Feb 22, 2021 08:00am
So You Want to Study Your Bible in 2021 . . .

(The following is a transcript from Stephen Castleberry’s YouTube series: Bible Tidbits. Follow the link below to view the video.)

If you’re a Christian, you have probably made a New Year’s resolution to “read your Bible more” or “read the Bible in a year” or “spend more time hearing from God” or something like that. Those are great things to want, but can I make a suggestion? Don’t simply wish to make that happen, plan and work to make that happen.

Resolutions fail because all we have is a wish for things to change but not a plan for things to be different. Plan the work, then work the plan—that’s how things happen. I can’t do the work of intentionally reading God’s Word for you, but I can help you with the plan. 

For years I have used Bible reading plans on things like YouVersion—a free app I highly recommend you download—or using my daily chronological Bible, but I wanted to do things differently for 2021. For the past several years, I have had the same complaint with my Bible reading plan. It’s a weird one and I’m probably the only one who dislikes this, but here it is: No matter if you are reading through the Bible chronologically or going book by book, you always hit Revelation between Christmas and New Year’s.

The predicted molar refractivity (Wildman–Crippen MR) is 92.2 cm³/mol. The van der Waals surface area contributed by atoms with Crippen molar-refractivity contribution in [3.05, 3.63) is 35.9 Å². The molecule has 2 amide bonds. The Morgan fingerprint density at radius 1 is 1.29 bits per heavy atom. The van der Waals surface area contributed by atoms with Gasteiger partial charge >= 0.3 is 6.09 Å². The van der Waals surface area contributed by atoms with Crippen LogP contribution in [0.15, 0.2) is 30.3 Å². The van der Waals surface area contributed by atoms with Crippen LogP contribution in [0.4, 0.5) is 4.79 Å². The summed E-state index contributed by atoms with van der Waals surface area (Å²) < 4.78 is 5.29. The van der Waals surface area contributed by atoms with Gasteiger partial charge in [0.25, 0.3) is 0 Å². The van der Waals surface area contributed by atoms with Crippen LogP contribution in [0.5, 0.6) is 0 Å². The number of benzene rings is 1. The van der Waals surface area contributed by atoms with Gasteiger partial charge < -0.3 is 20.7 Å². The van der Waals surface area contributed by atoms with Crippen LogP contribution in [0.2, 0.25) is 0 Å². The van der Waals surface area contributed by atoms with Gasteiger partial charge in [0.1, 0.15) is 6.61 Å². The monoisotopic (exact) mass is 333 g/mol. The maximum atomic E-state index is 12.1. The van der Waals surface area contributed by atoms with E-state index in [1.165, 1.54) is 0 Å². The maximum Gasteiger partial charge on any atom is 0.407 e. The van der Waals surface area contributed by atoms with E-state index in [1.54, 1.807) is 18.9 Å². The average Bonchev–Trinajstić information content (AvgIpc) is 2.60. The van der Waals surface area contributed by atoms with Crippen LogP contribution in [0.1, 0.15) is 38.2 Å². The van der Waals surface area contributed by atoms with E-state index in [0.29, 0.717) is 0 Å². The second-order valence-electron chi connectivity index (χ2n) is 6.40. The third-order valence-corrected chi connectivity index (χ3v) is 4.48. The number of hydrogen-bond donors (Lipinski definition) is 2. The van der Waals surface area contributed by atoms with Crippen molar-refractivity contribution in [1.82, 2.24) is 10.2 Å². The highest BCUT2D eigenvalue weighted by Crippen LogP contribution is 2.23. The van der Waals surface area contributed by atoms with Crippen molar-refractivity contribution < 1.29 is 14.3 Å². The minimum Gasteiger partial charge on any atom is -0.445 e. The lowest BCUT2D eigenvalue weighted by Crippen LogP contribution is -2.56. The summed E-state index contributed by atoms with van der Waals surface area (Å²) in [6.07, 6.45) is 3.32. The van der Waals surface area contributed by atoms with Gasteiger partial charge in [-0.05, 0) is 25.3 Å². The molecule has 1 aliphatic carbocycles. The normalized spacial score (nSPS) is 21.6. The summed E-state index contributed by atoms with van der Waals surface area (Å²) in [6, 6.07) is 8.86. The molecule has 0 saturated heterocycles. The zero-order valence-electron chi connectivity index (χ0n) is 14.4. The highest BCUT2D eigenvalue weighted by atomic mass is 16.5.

It’s the time where you’re opening gifts, enjoying family, holiday cheer, and then you’re reading about the Great Tribulation—kind of a weird mix of moods if you ask me. So I decided to create my own Bible reading plans and I want to share them with you. 

I have three plans: 

reading the Old Testament in a year

reading the New Testament in a year 

reading the whole Bible in one year (the first two plans combined)

All three plans are weekday-only ones—meaning that there is a selection for reading Monday through Friday with nothing on the weekend. I chose this for two reasons:

First, it’s easy to get derailed if you travel on the weekends and have to make up three days worth of reading on Monday—I don’t want you to stop reading if you miss a weekend, so the plans are Monday through Friday. 

Second, having nothing on the weekends gives you time to catch up if you miss a day or two during the week. Reading part or the whole Bible in a year is a big commitment, so having some built-in grace is helpful. If you want to read on the weekends, you can either get ahead or simply read something of your choice. You’ll also notice that there are no dates on the plans—just weeks. This is intentional so you can start this plan anytime. 

Let’s talk about the “Old Testament in One Year” plan. I love reading the Bible chronologically (except for the Revelation at Christmas part) and arranged by chapter. For you Bible scholars out there, yes, I could have broken down the Bible chronologically by verse, especially in the Kings/Chronicles section, but for simplicity’s sake, I kept chapters together. 

What I love about reading the Old Testament chronologically is that you get to live the story of Israel as it unfolded in history. For instance, that’s why in Week One you go from Genesis 11 to Job 1. If you’ve always wanted to see how we went from Creation to just before the birth of Christ, this is the plan for you.